I have people over to my house all the time (I sell baby carriers) and I've never worried about the security aspect of it.
However -- diapers have an even lower margin than baby carriers, and are less expensive.
So say you have a $20 dollar diaper that you spent $10 on wholesale, plus $1 shipping. And after spending an hour -- or more -- basically running a solo cloth diaper workshop for one customer, she buys one diaper. Or zero diapers. Or she buys a bunch, and then returns all but one because her husband/babysitter/mother/whoever flip out about a) the money she just put into them b) the laundry c) their own squick factor d) whatever.
You have to have somewhere in your house to have all your stock and display it. You have to keep your kids occupied and make sure that the area you're doing demos in is a) clean and b) child-proof and c) entertaining for the older kids who are coming with their mom.
My point -- doing one on one appointments is AWFULLY time-consuming. You have to act like a business person and sit down and crunch some serious numbers -- how much stock is going to cost. How much advertising is going to cost because you will need to get your name out there. How much even a basic, good-looking website is going to cost. How much your TIME is worth and how you'll be able to pay yourself at least something to make up for the hours spent on your business and away from your family. How well you know how to set up an accounting system, because you will have to deal with sales tax, federal and state income tax, all the rest of it.
I don't mean to discourage you -- but you do need to take a harsh, cold, clear-eyed look at the reality of it. Diaper WAHMs are a dime a dozen and in the 8 years since I started CDing I could barely name a handful of brands of diapers, let alone diaper WAHMs, that are still around. I look at the portfolios of web designers who specialize in WAHMs and half the stores aren't even open any more.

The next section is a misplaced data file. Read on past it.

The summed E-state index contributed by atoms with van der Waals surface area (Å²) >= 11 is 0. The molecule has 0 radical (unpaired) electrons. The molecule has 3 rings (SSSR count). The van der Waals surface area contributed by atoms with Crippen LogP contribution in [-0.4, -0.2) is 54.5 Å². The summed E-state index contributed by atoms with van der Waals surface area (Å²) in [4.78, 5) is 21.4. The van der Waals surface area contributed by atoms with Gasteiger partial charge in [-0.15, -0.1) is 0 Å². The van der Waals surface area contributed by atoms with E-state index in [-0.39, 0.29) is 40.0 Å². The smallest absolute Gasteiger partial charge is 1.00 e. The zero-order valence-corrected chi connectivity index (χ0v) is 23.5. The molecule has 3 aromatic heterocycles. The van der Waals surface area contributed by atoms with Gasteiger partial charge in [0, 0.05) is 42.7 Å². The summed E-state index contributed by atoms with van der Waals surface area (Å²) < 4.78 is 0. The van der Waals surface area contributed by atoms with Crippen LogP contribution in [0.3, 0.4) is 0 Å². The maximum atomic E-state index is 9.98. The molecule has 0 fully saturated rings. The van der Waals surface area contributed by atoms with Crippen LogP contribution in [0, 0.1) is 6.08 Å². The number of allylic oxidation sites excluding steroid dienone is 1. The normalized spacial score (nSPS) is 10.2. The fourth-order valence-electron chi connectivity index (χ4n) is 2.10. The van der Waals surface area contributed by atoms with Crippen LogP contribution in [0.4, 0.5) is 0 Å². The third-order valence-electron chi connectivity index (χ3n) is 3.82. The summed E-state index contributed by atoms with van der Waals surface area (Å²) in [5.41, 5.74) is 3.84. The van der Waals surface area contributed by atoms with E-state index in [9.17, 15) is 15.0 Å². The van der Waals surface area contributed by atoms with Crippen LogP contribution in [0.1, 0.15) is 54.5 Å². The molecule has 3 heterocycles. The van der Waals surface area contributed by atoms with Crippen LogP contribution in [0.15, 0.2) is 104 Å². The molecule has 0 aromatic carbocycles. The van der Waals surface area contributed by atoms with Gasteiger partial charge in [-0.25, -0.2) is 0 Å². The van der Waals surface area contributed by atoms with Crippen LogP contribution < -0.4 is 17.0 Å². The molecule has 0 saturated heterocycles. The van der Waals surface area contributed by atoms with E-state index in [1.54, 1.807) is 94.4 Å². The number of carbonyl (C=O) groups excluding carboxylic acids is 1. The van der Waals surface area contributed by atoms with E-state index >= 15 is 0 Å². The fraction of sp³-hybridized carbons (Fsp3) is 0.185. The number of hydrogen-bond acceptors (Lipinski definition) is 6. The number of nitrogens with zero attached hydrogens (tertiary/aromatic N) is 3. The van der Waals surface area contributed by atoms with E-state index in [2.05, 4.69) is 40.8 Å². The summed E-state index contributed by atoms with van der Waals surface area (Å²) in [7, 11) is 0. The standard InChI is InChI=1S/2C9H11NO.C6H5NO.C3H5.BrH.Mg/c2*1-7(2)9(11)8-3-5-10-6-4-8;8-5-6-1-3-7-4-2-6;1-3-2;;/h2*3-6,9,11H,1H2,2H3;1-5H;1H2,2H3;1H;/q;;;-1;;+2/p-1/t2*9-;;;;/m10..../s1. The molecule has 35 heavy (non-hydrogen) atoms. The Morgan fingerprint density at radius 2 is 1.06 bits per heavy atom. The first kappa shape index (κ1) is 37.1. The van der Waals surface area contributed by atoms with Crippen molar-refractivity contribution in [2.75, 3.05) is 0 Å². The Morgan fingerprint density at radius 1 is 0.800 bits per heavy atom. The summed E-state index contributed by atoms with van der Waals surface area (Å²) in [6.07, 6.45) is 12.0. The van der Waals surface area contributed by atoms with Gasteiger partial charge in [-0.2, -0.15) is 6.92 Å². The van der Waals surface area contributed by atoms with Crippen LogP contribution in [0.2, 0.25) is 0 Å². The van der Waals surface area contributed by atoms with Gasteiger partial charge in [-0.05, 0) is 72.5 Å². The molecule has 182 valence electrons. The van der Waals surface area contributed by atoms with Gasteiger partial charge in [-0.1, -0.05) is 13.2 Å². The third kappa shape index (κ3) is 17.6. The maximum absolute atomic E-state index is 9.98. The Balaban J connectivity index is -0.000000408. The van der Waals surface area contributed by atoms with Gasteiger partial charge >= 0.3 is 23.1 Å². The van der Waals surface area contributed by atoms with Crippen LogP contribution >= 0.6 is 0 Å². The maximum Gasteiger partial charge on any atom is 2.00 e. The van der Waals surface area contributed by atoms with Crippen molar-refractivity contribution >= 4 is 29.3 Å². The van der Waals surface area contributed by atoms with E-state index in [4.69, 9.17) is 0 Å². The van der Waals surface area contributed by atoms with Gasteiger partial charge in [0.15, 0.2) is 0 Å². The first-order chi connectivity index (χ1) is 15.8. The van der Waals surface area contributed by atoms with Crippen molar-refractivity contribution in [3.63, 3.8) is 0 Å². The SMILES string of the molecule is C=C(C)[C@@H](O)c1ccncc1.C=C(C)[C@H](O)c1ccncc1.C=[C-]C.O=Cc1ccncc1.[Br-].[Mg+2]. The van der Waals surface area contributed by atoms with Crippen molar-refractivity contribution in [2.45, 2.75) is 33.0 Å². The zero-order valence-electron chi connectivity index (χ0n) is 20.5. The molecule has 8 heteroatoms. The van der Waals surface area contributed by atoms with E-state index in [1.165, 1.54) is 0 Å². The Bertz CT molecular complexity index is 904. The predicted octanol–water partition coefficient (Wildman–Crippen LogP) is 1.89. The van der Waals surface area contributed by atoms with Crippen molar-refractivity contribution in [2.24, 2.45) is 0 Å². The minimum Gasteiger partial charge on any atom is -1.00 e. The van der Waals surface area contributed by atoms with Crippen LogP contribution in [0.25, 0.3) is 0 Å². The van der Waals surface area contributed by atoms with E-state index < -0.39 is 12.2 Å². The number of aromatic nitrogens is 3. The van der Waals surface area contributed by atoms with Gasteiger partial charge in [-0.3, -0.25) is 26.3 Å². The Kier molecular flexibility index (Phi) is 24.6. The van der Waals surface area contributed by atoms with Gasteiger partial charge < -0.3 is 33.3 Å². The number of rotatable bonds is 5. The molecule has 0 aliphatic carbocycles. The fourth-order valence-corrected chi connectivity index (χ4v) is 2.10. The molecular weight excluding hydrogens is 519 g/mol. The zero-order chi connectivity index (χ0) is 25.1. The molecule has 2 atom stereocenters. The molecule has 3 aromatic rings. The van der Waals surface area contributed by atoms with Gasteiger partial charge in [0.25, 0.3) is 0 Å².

Obviously there are exceptions and there are successful stores.....but I think the people who do really well are good at BUSINESS, marketing, advertising, bookkeeping, etc. (or are willing to outsource that work) and the expertise in xyz (diapers, baby carriers, natural toys, etc.) is almost secondary.
Really brainstorm, sit down, work up a business plan, and think about whether you have the resources and family commitment to turn this into a business rather than a hobby.
I am speaking from the perspective of someone with no business background who has learned a lot of these things the hard way -- and am realizing how much I truly did not know when I started. I've been lucky enough to make money -- but not enough to replace the income I would have had working outside the home, and honestly my children would have seen me just about as much if they'd been in daycare. Sometimes half a parent who's not paying attention to you is worse than no parent at all (with a caregiver who is focused on paying attention to you).
OK, novel over!